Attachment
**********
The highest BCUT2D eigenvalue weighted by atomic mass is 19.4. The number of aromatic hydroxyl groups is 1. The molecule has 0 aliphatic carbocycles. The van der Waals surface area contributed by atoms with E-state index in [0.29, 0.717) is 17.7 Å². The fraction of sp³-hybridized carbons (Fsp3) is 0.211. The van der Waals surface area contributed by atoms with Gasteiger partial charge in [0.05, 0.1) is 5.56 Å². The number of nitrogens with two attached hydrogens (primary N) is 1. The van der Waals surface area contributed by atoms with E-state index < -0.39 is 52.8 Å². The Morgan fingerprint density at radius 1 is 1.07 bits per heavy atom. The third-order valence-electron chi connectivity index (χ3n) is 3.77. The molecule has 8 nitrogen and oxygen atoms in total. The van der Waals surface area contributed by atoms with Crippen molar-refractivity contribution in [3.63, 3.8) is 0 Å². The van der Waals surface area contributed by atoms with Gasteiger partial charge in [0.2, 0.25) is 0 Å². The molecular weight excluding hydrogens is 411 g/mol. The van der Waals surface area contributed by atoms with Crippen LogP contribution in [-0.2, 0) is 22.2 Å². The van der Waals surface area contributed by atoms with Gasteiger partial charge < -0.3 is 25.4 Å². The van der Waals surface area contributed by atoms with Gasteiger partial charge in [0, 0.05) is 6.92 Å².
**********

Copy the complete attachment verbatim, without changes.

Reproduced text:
The highest BCUT2D eigenvalue weighted by atomic mass is 19.4. The number of aromatic hydroxyl groups is 1. The molecule has 0 aliphatic carbocycles. The van der Waals surface area contributed by atoms with E-state index in [0.29, 0.717) is 17.7 Å². The fraction of sp³-hybridized carbons (Fsp3) is 0.211. The van der Waals surface area contributed by atoms with Gasteiger partial charge in [0.05, 0.1) is 5.56 Å². The number of nitrogens with two attached hydrogens (primary N) is 1. The van der Waals surface area contributed by atoms with E-state index < -0.39 is 52.8 Å². The Morgan fingerprint density at radius 1 is 1.07 bits per heavy atom. The third-order valence-electron chi connectivity index (χ3n) is 3.77. The molecule has 8 nitrogen and oxygen atoms in total. The van der Waals surface area contributed by atoms with Crippen molar-refractivity contribution in [3.63, 3.8) is 0 Å². The van der Waals surface area contributed by atoms with Gasteiger partial charge in [0.2, 0.25) is 0 Å². The molecular weight excluding hydrogens is 411 g/mol. The van der Waals surface area contributed by atoms with Crippen LogP contribution in [-0.2, 0) is 22.2 Å². The van der Waals surface area contributed by atoms with Gasteiger partial charge < -0.3 is 25.4 Å². The van der Waals surface area contributed by atoms with Gasteiger partial charge in [0, 0.05) is 6.92 Å².